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Tanzania's rhinos - Edging back from the brink

07/10/2013 10:14:15
world/Africa_nov_09/serengeti_rhino_fzs

One of the rhino released into the Serengeti.Credit Frankfurt Zoological Society.

Rhinos in Tanzania
September 2013. Tanzania is home to the Black Rhino. In Tanzania the IUCN estimate there are just 123 black rhino remaining in the wild. Frankfurt Zoological Society (FZS) is currently working in partnership with (Tanzanian National Parks) TANAPA and other Tanzania authorities to increase the security in Serengeti National Park and across the country. Resource protection and monitoring of rhinos (and elephant) is of top priority.

Rhino protection in Serengeti & Selous
The major threat continues to be poaching for rhino horn. FZS are convinced that with enough effort, patience, ingenuity, money and hope the rhinos of Tanzania will become a conservation success story. FZS is involved in supporting efforts to protect rhinos in Tanzania in the Serengeti National Park and Selous Game Reserve.

Serengeti
Black rhino were once numerous across the Serengeti. It is estimated that around 500 to 700 rhinos once roamed freely in the Serengeti Ecosystem. Poaching, however, reduced this number greatly in the 1970's.
It was feared that none were left in Serengeti National Park, but in the 1980's two females appeared again in the Moru area of Central Serengeti, one named Mama Serengeti. Miraculously, one of the young bulls living in the Ngorongoro Crater left the Crater and made it over 100km to Moru where he was welcomed by the two lonely females. He has happily lived ever after in his own paradise looking after his new found harem. After his arrival four calves were born and the Serengeti National Park - Moru population now has between 25 and 30 individuals.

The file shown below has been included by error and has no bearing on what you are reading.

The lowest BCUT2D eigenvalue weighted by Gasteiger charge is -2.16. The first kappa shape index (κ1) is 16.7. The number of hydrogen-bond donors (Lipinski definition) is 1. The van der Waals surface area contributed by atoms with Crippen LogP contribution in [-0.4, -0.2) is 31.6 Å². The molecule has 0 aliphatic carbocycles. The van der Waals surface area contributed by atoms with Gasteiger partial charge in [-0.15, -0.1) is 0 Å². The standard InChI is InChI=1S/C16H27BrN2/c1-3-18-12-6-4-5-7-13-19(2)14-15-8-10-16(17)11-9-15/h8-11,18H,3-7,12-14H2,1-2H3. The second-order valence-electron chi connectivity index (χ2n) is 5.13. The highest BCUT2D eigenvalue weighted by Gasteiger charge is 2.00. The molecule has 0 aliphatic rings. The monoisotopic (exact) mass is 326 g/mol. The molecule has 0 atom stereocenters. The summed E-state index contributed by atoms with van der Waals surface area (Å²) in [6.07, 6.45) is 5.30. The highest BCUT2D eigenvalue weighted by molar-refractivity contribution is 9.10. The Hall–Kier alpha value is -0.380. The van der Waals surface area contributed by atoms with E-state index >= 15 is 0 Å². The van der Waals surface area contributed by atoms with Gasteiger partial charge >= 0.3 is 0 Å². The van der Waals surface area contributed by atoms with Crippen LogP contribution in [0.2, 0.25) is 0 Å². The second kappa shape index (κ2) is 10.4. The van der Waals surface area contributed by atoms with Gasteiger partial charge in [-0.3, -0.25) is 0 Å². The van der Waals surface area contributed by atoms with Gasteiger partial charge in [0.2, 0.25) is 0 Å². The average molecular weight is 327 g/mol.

Mama Serengeti is still alive today and was spotted a year ago with a new calf. All three rhinos in this "starting population" are still alive today. The first five of the thirty-two rhinos scheduled to be brought from South Africa for reintroduction into the Serengeti arrived in May 2010.

The President of Tanzania, Dr. Jakaya Kikwete, remarked that they are a "stark reminder of what went wrong and the past and a lesson for what needs to be done to prevent it from happening again."

A Black rhino, known as George, was killed by poachers on the Serengeti. Photo credit Emmanuel Dawson Kaaya

A Black rhino, known as George, was killed by poachers on the Serengeti. Photo credit Emmanuel Dawson Kaaya

Of these 5 rhinos, 1 died of natural causes, another sadly was poached, and another gave birth to a calf. It is estimated that there are 35 rhinos (approximately) in the Ngorongoro Crater, and possibly another 24 in Kenya's Maasai Mara, a handful of which often cross the unmarked border into Serengeti. With these three remaining rhino populations in the Serengeti ecosystem - there is hope that in the future these remarkable animals will roam again all over the Serengeti, as they did before.

Selous rhinos - Clinging on
Rhinos in Selous Game Reserve (SGR) have suffered a very high level of poaching, particularly during the 1980s. Estimates put the population at 3,000 in 1981 which declined to 300-400 individuals by the end of the 1980s. It is thought that the rhino populations still exist, but the number is unknown. Over the last year there have been confirmed sightings of three individuals at ranger posts in the northern Selous Game Reserve. Additionally, in August 2012 two dung middens were found; one was under three months old and the other was over six months old. As there is no recent data of population numbers, it is critical timing to monitor these rhinos and ensure their continued protection.

FZS are hopeful that one day, visitors to Serengeti and Selous, will again frequently spot these amazing animals.

Courtesy of Frankfurt Zoological Society 

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